My only complaint is that I am not aware of a sequel. The politics alone make the story worth continuing – perhaps a trip to Egypt and a chase by French agents beside the pyramids. Also, if sketchily drawn, some of the characters are worth developing – Lady Westacote, for example. If I found Max a little dull, he would make a good murder victim in the ruins of Ephesus. Even horrid Augusta has potential. She could be abducted in Cairo by Bedouins, and go native in someone’s harem.

And so, my overall judgement is – give us more. A writer’s fictional world is like a child. If you go to the trouble of creating one – and doing it as well as Beth Elliott has done – you are only at the beginning of your duty. The closing kiss should not be the end of this story.

Richard Blake’s new novel Crown of Empire was published in London in April 2016. 


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12th February 2016 On Beth writes a love letter to 

 R D Blackmore's Lorna Doone 

Read it by clicking here :  Liberta!  

and then click on LOVE LETTERS 


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1st December 2015  Publication of the Large Print edition of


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Local Author Panel at Reading Main Library

Saturday, 19th September at 2pm

Julie Cohen, Beth Elliott and Jessica Meats talk about

The road from idea to publication  

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Interview with Creative Frontiers 

                                                        Author Interview

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Talk on Writing Historical Novels to Townswomen's Guild

 16th October, Caversham Baptist Church Hall

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Library Talk

8th February at Southcote Library, Reading. 

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Solstice Blog Hop

21st December  

  Steering by the stars.

Beth is one of 31 Historical novelists writing on the topic  

'Casting Light on the Darkness' 

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Blog Tour 

My Writing Process #mywritingprocess  

My writing process


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      22nd November 2013 - Guest of author Jane Riddell for a chat about writing.

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     13th August 2013 - MEET THE AUTHOR day at Selsey. 

    A room full of authors, some well-known, others less so but getting there.  A lovely occasion with lots of fun. 

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27th February 2013 - Chat with the author, together with Nicola Cornick

at Lambourn Library.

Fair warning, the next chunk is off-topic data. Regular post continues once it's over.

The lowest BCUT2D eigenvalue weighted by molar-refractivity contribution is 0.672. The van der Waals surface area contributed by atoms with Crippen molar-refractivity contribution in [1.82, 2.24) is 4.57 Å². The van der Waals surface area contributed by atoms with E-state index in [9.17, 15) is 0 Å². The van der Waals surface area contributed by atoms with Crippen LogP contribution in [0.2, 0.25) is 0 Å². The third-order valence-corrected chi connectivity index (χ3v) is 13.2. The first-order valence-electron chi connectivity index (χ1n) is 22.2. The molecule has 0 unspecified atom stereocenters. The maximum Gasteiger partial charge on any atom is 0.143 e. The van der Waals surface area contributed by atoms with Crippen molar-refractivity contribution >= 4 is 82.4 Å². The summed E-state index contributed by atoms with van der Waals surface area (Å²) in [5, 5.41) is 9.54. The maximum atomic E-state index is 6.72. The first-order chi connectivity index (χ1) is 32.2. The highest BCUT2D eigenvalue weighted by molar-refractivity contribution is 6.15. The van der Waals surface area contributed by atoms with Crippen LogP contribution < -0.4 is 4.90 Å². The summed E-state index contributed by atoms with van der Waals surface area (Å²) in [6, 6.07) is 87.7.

This was a brilliant event. We had such a warm reception from the Library staff and local ladies had made cakes and brought in fine china cups for us to have tea.


The audience was welcoming and very interested so that we stayed rather longer than originally planned. Nicola gave a stimulating account of the influences that set her writing historical romance. I reminisced on childhood influences that still show in my stories. 

To our delight, the audience then pounced on our books - I so hope they enjoy the ones they chose. 

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 1st July 2012 - Publication of Large Print edition of


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               31st May 2012 - Publication of Kindle edition of


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10th February 2012 -  Beth talks to Nicki Whiteman on BBC Radio Berkshire  suggesting possibilities for a Romantic day out in Berkshire for Valentine's Day  

10th December 2012 - Beth takes part in

Local Author Day at

         Reading Main Library   10am - 4.30 pm.

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 A Regency Celebration   

 Saturday Oct 8th  --   Royal Overseas League, Park Place, St James's 

If you love Jane Austen, Georgette Heyer or the Regency don't miss this event.

Beth will take part in the panel on "Sense & Sensibility - the things you didn't know." - together with Julie Cohen, Nicola Cornick and Juliet Archer.


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 September 2011 In All Honour - Kindle edition

available on and

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    21st August 2011 :     Guest blogging with  ARRA -

                  Australian Romance Readers' Association -  

    Click on the link below to read about   Finding Inspiration


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     28th July 2011 :  An interview with Margaret Blake for

               The Lark Journals  at : -   

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  10thAugust 2011 : Beth will be at Meet The Author Day at Selsey

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         31st July 2011 : publication of The Rake's Challenge    

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     15th - 17th April, Beth discusses her writing with the group at Kate Allan's course 'Spring into your novel' at Silsoe. Beth explains how she finds characters and starts the invention of a story when these people begin to interact.

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   11th February, Beth chats to Anne Diamond on BBC Radio Berkshire about  "A perfect day out for romantics in Reading"

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    6th February, Beth is a guest, blogging about April and May  at 

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    March, 2011 : April and May is published in Large Print by F A Thorpe